• “Women are the backbone of the low-wage economy because of discrimination and because they are concentrated in female-dominated occupations, making them the majority of workers who earn the minimum wage, as well as those who make less and slightly more” (p. 78).
  • Employers have found ways to exploit workers by making more part time or independent contractors to avoid paying benefits.
  • “Families depend more and more on women’s income, meaning that unpaid leave is the same as no leave for too many” (p. 152).
  • “Making sure that all women, and not just a few, have paid leave will help address the economic inequality that is growing even larger in America” (p. 155).
  • Paid leave addresses economic and gender equality, protects the health of women and children, and ultimately supports businesses bottom line by protecting costs associated with worker turnover.
  • Because of unpaid leave, women often do not have a choice to stay home and without options of affordable childcare, children are left to self-care, which can be hazardous to their health and wellbeing.
  • Policies for investing in children and supporting women who work are pitiful in the United States, with the U.S. ranking the third to last among developed countries. France leads the world in high quality, affordable and available childcare. They require trained educators, advanced degrees and certifications, and equal pay for early childhood workers.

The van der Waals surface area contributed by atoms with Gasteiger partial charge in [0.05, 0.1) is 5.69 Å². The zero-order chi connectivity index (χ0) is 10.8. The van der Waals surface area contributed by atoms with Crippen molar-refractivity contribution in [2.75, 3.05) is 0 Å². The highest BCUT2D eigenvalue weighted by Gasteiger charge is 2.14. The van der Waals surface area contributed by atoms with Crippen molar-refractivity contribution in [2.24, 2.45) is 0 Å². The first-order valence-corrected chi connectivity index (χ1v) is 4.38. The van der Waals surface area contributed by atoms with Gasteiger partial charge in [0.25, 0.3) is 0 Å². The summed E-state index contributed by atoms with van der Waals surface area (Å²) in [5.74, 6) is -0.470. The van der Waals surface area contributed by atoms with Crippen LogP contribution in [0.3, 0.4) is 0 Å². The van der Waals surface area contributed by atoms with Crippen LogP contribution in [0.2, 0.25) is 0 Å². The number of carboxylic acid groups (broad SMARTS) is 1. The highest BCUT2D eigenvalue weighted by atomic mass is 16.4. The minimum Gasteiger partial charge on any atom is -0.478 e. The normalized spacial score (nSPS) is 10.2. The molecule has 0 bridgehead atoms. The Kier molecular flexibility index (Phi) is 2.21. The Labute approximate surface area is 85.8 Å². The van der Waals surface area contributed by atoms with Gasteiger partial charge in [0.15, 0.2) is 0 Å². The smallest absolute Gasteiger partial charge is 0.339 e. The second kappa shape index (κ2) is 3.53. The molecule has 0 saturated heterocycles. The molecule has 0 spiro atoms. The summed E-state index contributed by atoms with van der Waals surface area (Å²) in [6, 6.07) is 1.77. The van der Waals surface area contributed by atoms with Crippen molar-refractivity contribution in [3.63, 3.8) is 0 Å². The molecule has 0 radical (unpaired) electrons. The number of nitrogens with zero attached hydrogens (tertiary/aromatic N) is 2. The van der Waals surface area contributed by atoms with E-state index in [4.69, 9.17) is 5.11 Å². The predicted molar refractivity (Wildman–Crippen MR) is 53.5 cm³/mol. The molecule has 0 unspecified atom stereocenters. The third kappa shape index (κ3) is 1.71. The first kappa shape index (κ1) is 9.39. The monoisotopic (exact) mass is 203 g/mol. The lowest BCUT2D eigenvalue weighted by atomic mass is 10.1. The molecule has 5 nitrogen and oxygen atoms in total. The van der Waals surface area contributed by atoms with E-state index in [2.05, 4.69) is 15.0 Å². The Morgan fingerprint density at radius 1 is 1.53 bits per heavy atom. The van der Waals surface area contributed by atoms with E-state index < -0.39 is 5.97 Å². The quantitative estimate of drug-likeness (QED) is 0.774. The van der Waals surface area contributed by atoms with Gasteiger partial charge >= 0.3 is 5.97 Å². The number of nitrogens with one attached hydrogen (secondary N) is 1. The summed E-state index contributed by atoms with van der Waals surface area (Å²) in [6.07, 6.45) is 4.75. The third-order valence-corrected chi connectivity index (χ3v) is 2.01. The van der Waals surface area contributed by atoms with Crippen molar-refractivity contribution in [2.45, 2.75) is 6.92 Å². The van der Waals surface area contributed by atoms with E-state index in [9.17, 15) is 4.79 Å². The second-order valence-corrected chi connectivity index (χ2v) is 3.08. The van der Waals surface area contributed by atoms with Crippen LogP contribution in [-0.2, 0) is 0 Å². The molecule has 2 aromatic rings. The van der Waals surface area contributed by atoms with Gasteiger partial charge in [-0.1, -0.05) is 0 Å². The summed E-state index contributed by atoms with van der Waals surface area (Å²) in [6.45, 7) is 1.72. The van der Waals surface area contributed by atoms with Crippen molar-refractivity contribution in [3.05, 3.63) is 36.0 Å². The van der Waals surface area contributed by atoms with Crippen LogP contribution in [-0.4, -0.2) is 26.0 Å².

• “When we fail to invest in the early years, we end up paying for it in the end: it is well documented that children without adequate care are more likely to have troubles in school, end up in jail or unemployed, or need urgent hospital care, all of which gets paid for by taxpayers” (p. 185).
  • “Lastly, to make this work, we cannot neglect the caregivers and teachers who need to be paid a decent salary and must have qualifications to care for young children. Unfortunately, we continue to undervalue the function of child care, holding the benighted attitude that because women have done this job uncompensated for generations, it need not be compensated at all, and certainly not compensated fairly” (p. 188).
  • “Moreover, we must finally accept that women work and that many of them also have caregiving responsibilities. We need to address the fact that not providing certain benefits – such as paid leave, or any leave at all – disproportionately harms women and thus should be seen as direct discrimination. Like other countries and more forward-thinking jurisdictions in the United States, we need family leave for all parents and children care for all children. It is not a luxury, but a necessity” (p. 195).
  •  “The United States is a country that prides itself as leading the world in all things, but here is an area where we not only fall short but are among the worst” (p. 198). The United States should be ashamed of its policies that discriminate against women and they also should be ashamed at their inability to address such discrimination. “This shame needs to become a rallying cry for more and more Americans. And it isn’t just a matter of equality, dignity, or feminism, but an actual bottom-line concern for our economy” (p. 199).
  •  “So let’s take up the challenge of giving birth to that new dream, where learning in really means leaning together, where we face the reality that, except for a tiny elite, there’s no ‘opting out’” (p. 200).